Pandemic fuelling new teen drug trends

20 February 2021 | Rebecca Baker | Sunday Mail (SA)

Drugs and teens: what every parent needs to know in 2021 as pandemic fuels new trends

The pandemic is fuelling changes in the types of drugs school kids are using – and where they are using them, according to one of the nation’s top drugs educators.

Drug and Alcohol Research and Training Australia (DARTA) director Paul Dillon says kids are moving away from parties in private homes to public spaces, such as parks and beaches.

Mr Dillon, speaking to the Sunday Mail as school formal season moves into full swing, said many youngsters were heading outdoors to avoid restrictions around the number of people allowed to gather in homes.

“They have worked out if they are in smaller groups at someone’s house, they are much more likely to be observed and watched doing things,” he said.

“So, they’ve moved out of the house … we have kind of got back into kids going to parks, going to beaches.”

Mr Dillon, whose organisation regularly surveys schoolchildren, said the shift raised issues around safety.

“The beach is one place you don’t want 16 and 17-year-olds partying,” he said.

“Any ambulance or law enforcement officer will tell you if things go wrong on a beach it can be terrifying … if they are drinking and go into the water, that can be a nightmare.

“This idea of going and amassing in these places is problematic in a whole pile of ways – how do they access help quickly (if needed), how are they able to tell anybody where they are?”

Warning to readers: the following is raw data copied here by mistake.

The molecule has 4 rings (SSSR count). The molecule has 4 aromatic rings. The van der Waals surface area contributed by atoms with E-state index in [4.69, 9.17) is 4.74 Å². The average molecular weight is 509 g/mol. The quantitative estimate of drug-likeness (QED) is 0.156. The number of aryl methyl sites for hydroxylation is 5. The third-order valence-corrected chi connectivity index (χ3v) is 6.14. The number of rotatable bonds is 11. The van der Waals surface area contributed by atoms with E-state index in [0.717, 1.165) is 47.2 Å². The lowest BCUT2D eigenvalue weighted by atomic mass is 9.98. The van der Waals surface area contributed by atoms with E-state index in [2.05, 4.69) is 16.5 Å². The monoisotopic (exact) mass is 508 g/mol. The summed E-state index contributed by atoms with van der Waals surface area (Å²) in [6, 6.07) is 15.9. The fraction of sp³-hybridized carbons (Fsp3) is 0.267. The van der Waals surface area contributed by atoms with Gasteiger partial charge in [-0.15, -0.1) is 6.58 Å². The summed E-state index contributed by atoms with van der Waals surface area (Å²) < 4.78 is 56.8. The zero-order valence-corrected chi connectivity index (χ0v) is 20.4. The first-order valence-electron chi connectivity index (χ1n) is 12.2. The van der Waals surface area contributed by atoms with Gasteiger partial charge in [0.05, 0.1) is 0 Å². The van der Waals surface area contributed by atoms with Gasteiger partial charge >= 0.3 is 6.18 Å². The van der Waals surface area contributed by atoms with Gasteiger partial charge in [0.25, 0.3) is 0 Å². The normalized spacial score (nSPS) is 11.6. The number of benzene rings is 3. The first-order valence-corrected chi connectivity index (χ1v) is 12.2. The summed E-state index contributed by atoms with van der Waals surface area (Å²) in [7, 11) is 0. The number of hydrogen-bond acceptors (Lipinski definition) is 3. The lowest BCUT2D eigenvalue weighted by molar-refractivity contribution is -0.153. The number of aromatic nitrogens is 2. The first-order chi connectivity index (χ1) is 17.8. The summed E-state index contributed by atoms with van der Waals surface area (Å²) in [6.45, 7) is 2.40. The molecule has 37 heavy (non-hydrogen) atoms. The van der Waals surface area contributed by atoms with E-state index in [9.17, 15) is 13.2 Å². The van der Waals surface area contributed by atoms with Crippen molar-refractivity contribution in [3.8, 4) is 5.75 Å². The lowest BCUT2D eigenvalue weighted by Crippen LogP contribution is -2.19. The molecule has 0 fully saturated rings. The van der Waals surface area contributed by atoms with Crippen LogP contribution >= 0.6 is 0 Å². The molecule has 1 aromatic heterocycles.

Mr Dillon, who has almost 30,000 young followers on Instagram, said he was seeing evidence of cannabis and LSD – a hallucinogenic drug commonly referred to as acid – emerging as drugs of choice on the back of the coronavirus.

“Cannabis has come back as it is grown here and easy to access while LSD is easy to transport and (disguise) as many parents won’t recognise the little bits of square paper stuff,” he said.

He said young people were also experimenting with “nanging” (inhaling the nitrous oxide from whipped cream cartridges) and vaping, popularised on platforms such as TikTok.

Mr Dillon said the speed and ease at which young people could access drugs through social media platforms was also of concern.

“We are only three weeks into the new school year I’ve schools reporting to me they are having real challenges with kids accessing drugs through social media … not only can they buy it, but they can have it delivered to their door literally within an hour.”

Mr Dillon said the key for parents was to monitor the behaviour of their teens – even those as young as 13 and 14 – as well as setting boundaries and talking with them.

“There is that great temptation to say, ‘oh, they are growing up but they are too young to be involved in anything,” he said.

“You can have great kids but what you have to remember is, they have adolescent brains and they don’t necessarily always make good choices.

“The saving grace is, the vast majority of kids are not interested in (drugs) but it’s important as parents to realise now, more than ever, they’re aware of the accessibility and availability of them.”

SA police say while they haven’t yet noticed changes in public youth gatherings, parents should be having open discussions with their kids around risks associated with alcohol and illicit drugs.

The Sammy D Foundation’s general manager Brigid Koenig agreed conversation was key.

“There may be risk of greater harm caused by alcohol and other drug misuse if young people are engaging in this behaviour in public spaces without the appropriate supervision and support,” she said.